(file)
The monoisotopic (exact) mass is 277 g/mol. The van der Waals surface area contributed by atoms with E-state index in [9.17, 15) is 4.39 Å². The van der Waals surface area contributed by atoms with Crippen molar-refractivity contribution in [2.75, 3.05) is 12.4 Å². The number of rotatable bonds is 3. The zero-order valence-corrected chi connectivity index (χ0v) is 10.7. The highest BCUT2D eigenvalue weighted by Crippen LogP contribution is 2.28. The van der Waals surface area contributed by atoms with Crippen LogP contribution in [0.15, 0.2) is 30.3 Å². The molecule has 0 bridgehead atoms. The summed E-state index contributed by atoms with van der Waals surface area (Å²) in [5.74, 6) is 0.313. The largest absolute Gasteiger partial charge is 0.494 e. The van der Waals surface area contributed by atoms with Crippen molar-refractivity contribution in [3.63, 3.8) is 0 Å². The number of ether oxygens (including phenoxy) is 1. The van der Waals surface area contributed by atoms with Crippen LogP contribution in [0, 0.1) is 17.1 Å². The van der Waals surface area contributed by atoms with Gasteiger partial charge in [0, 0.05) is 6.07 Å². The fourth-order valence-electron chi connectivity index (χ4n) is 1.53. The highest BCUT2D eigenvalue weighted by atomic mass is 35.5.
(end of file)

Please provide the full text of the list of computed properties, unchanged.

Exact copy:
The monoisotopic (exact) mass is 277 g/mol. The van der Waals surface area contributed by atoms with E-state index in [9.17, 15) is 4.39 Å². The van der Waals surface area contributed by atoms with Crippen molar-refractivity contribution in [2.75, 3.05) is 12.4 Å². The number of rotatable bonds is 3. The zero-order valence-corrected chi connectivity index (χ0v) is 10.7. The highest BCUT2D eigenvalue weighted by Crippen LogP contribution is 2.28. The van der Waals surface area contributed by atoms with Crippen LogP contribution in [0.15, 0.2) is 30.3 Å². The molecule has 0 bridgehead atoms. The summed E-state index contributed by atoms with van der Waals surface area (Å²) in [5.74, 6) is 0.313. The largest absolute Gasteiger partial charge is 0.494 e. The van der Waals surface area contributed by atoms with Crippen molar-refractivity contribution in [3.63, 3.8) is 0 Å². The number of ether oxygens (including phenoxy) is 1. The van der Waals surface area contributed by atoms with Crippen LogP contribution in [0, 0.1) is 17.1 Å². The van der Waals surface area contributed by atoms with Gasteiger partial charge in [0, 0.05) is 6.07 Å². The fourth-order valence-electron chi connectivity index (χ4n) is 1.53. The highest BCUT2D eigenvalue weighted by atomic mass is 35.5.